AB: Does this same emphasis translate to the menu?
DK: It would be great to say everything here is 100% local all the time, but it's not realistic—we couldn’t do it. But we have fought to really push for the local movement and be smart about the products we use in the kitchen. We try to find a product that is local and base everything around that. If we can't get it locally, like lemons and limes, then they're organic. Let’s say you look at the pizza, the only item that's not local would be the olive oil, which is sustainable, and the Parmesan, which is organic from Italy. The ricotta we make using local milk. The fontina is Consider Bardwell which is relatively local.

AB: What are your favorite flavor combinations?
DK: Sweet, spicy, sour, bitter. I love for a dish to have as many of those different elements in it, without them competing against each other. For the dish we’re tasting now, you have the Serrano chili peppers with the soft shell crab, and you get a little mint, a little cilantro cools you down, plus the sweetness and acidity. All those things balance out and keep you excited. I want to keep eating them.

AB: What’s your approach to using spice?
DK: I learned about spice from Floyd. Something that we did a lot was sweet, sour, spicy, salty, bitter and then textural components. It's carried over into everything I've done. I try and apply that to where I am right now. Something like the scallop you tasted doesn't need too much. You get a little of that spicy bitter horseradish, then you get the lemon, the sour; the scallop itself is sweet, and a little crunch from the salt. You don't need to do a lot. I think Floyd is amazing when it comes to his handle on spice. Jean-Georges, as well.

AB: How has your past experience prepared you for your current job?
DK: When I signed on to work with Jean Georges almost two years ago, I was hired to be the chef of The Mark, which was taking forever, so I did five other openings around the country with Jean-Georges. When I wasn't doing openings, I was at the Spice Market or at Jean-Georges, doing development for The Mark, or a little bit at Perry Street. I had time to adapt to some of Jean-Georges’ philosophies, techniques, and systems and add my personality. And then coming here and having a little bit of room to change things a little bit was amazing. I opened The Mark for room service and it was an amazing experience. Coming here was kind of easy, my sixth restaurant in however many years. It gave me a lot more confidence.

AB: What’s the toughest thing you’ve had to do at your job?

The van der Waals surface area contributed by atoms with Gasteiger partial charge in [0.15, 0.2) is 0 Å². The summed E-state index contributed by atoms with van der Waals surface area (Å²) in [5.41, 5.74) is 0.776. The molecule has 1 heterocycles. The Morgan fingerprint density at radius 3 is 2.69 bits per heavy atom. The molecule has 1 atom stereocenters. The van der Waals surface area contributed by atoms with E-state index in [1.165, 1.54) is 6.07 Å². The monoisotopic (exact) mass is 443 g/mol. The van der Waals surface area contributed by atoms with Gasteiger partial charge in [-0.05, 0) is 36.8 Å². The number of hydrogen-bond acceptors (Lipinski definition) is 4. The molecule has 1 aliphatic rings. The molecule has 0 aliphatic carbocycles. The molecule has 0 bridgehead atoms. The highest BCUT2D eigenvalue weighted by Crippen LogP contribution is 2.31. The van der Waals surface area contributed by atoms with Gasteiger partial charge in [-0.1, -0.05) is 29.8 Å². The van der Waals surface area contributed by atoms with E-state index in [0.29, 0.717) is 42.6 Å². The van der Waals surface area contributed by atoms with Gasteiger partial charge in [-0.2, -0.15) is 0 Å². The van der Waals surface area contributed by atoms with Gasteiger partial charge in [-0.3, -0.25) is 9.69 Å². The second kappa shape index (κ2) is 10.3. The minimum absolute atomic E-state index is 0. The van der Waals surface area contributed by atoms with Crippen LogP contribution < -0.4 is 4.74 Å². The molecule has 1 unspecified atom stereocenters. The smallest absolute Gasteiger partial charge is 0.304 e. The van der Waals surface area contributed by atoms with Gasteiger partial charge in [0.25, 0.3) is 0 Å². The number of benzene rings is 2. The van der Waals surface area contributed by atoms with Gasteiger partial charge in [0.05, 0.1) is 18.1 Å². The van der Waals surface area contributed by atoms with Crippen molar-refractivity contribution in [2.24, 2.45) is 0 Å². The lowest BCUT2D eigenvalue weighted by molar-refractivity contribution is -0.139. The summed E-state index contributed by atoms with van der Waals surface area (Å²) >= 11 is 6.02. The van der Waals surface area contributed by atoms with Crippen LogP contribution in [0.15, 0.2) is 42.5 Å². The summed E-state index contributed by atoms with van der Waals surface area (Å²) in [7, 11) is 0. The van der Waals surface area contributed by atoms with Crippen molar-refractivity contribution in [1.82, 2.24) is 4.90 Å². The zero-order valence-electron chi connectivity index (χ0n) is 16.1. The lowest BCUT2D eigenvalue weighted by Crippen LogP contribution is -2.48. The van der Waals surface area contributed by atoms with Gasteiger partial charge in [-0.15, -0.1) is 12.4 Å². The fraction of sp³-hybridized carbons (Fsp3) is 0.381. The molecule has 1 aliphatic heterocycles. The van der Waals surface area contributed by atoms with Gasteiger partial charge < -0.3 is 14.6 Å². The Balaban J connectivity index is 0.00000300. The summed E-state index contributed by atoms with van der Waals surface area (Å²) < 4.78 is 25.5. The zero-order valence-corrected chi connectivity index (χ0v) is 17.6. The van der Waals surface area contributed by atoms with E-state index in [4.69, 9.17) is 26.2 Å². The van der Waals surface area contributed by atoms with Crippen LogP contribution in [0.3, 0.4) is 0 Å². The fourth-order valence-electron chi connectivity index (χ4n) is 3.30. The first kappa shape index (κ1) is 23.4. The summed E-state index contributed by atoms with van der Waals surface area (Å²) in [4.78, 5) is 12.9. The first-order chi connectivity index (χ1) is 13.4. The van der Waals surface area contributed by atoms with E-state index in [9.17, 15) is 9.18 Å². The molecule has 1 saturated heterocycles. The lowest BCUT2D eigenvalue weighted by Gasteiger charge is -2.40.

DK: Be patient. My advice to young cooks is to be patient. It's something I've had to tell myself the whole time, whether as a cook or becoming a manager, going through the uphill battle of being a manager and doing the right thing, and wanting to do more. Learn to be patient.

AB: If you had one thing you could do over, what would it be?
DK: I don't think I would necessarily go to school, but I would force myself to take a lot of classes and try and go and do a stage at different places. I think most importantly, as much as I valued spending seven years at Tabla, I think it kind of hurt me a little bit, sort of stunted my growth, so to speak. [I] spent seven years seeing the same things over and over again, and constantly learning from it, but not seeing different cuisines. I developed as a manager and developed as a chef. But I think if I had been able to go and be a line cook at Jean Georges, that would have been a good experience.

AB: What is your proudest accomplishment in your career to date?
DK: I had no formal training. I went to the school of hard knocks and worked my way up. I've worked in some really good restaurants. I feel proud of where I've gotten to, this restaurant especially. It feels very good to be here.

AB: What’s next for you? Where will we see you in five years?
DK: I want to do more of what we're doing here, hopefully in other parts of the country, in other parts of the world. The only place I want to do specifically is Brooklyn, because I live there. There's something great about the idea that a lot of the community would appreciate this, and get behind it, and it would be just one more place for me to do something. I'm hoping that this relationship that I've created with Phil [Suarez] and Jean-Georges is something that outlasts all of us and we can do more together.